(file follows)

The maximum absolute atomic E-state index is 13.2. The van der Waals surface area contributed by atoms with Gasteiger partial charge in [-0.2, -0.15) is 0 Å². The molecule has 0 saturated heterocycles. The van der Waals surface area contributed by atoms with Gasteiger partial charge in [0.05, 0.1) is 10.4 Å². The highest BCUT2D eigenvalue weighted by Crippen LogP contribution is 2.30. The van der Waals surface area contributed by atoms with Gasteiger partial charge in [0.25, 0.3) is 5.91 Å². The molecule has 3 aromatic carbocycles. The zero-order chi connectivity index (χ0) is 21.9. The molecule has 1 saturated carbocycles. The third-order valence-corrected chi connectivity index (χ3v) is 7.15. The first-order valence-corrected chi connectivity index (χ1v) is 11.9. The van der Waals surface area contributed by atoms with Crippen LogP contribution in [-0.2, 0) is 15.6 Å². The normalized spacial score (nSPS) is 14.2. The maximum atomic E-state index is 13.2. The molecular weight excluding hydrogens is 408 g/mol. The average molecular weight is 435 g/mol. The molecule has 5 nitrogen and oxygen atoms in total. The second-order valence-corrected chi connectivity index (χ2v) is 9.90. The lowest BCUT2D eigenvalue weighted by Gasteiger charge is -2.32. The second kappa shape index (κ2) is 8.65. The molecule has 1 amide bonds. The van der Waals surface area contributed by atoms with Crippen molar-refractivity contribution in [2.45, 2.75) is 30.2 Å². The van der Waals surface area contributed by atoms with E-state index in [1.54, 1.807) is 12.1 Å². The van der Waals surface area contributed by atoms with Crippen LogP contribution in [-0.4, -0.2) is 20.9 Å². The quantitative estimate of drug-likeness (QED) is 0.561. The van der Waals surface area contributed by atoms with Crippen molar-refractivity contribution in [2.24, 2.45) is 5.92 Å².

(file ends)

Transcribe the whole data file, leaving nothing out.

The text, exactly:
The maximum absolute atomic E-state index is 13.2. The van der Waals surface area contributed by atoms with Gasteiger partial charge in [-0.2, -0.15) is 0 Å². The molecule has 0 saturated heterocycles. The van der Waals surface area contributed by atoms with Gasteiger partial charge in [0.05, 0.1) is 10.4 Å². The highest BCUT2D eigenvalue weighted by Crippen LogP contribution is 2.30. The van der Waals surface area contributed by atoms with Gasteiger partial charge in [0.25, 0.3) is 5.91 Å². The molecule has 3 aromatic carbocycles. The zero-order chi connectivity index (χ0) is 21.9. The molecule has 1 saturated carbocycles. The third-order valence-corrected chi connectivity index (χ3v) is 7.15. The first-order valence-corrected chi connectivity index (χ1v) is 11.9. The van der Waals surface area contributed by atoms with Crippen LogP contribution in [-0.2, 0) is 15.6 Å². The normalized spacial score (nSPS) is 14.2. The maximum atomic E-state index is 13.2. The molecular weight excluding hydrogens is 408 g/mol. The average molecular weight is 435 g/mol. The molecule has 5 nitrogen and oxygen atoms in total. The second-order valence-corrected chi connectivity index (χ2v) is 9.90. The lowest BCUT2D eigenvalue weighted by Gasteiger charge is -2.32. The second kappa shape index (κ2) is 8.65. The molecule has 1 amide bonds. The van der Waals surface area contributed by atoms with Crippen molar-refractivity contribution in [2.45, 2.75) is 30.2 Å². The van der Waals surface area contributed by atoms with E-state index in [1.54, 1.807) is 12.1 Å². The van der Waals surface area contributed by atoms with Crippen LogP contribution in [-0.4, -0.2) is 20.9 Å². The quantitative estimate of drug-likeness (QED) is 0.561. The van der Waals surface area contributed by atoms with Crippen molar-refractivity contribution in [2.24, 2.45) is 5.92 Å².